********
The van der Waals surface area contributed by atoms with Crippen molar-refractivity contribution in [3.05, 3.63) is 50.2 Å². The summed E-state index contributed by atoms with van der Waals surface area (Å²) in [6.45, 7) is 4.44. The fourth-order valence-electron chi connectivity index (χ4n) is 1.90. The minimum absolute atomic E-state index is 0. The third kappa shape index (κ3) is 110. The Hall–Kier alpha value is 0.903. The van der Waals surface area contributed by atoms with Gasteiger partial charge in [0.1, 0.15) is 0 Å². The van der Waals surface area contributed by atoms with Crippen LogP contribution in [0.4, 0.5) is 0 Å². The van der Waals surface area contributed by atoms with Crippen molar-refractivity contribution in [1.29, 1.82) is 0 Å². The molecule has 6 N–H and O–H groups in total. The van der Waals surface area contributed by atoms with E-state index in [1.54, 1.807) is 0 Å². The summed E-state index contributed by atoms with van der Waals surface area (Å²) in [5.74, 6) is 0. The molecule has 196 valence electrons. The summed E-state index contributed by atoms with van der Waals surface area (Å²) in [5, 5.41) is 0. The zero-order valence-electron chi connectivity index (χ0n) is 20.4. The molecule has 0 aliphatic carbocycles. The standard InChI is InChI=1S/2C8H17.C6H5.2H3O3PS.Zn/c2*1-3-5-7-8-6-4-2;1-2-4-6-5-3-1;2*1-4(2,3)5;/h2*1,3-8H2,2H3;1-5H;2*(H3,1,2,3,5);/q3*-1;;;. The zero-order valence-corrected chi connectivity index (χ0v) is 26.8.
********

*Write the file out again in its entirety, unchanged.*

The van der Waals surface area contributed by atoms with Crippen molar-refractivity contribution in [3.05, 3.63) is 50.2 Å². The summed E-state index contributed by atoms with van der Waals surface area (Å²) in [6.45, 7) is 4.44. The fourth-order valence-electron chi connectivity index (χ4n) is 1.90. The minimum absolute atomic E-state index is 0. The third kappa shape index (κ3) is 110. The Hall–Kier alpha value is 0.903. The van der Waals surface area contributed by atoms with Gasteiger partial charge in [0.1, 0.15) is 0 Å². The van der Waals surface area contributed by atoms with Crippen LogP contribution in [0.4, 0.5) is 0 Å². The van der Waals surface area contributed by atoms with Crippen molar-refractivity contribution in [1.29, 1.82) is 0 Å². The molecule has 6 N–H and O–H groups in total. The van der Waals surface area contributed by atoms with E-state index in [1.54, 1.807) is 0 Å². The summed E-state index contributed by atoms with van der Waals surface area (Å²) in [5.74, 6) is 0. The molecule has 196 valence electrons. The summed E-state index contributed by atoms with van der Waals surface area (Å²) in [5, 5.41) is 0. The zero-order valence-electron chi connectivity index (χ0n) is 20.4. The molecule has 0 aliphatic carbocycles. The standard InChI is InChI=1S/2C8H17.C6H5.2H3O3PS.Zn/c2*1-3-5-7-8-6-4-2;1-2-4-6-5-3-1;2*1-4(2,3)5;/h2*1,3-8H2,2H3;1-5H;2*(H3,1,2,3,5);/q3*-1;;;. The zero-order valence-corrected chi connectivity index (χ0v) is 26.8.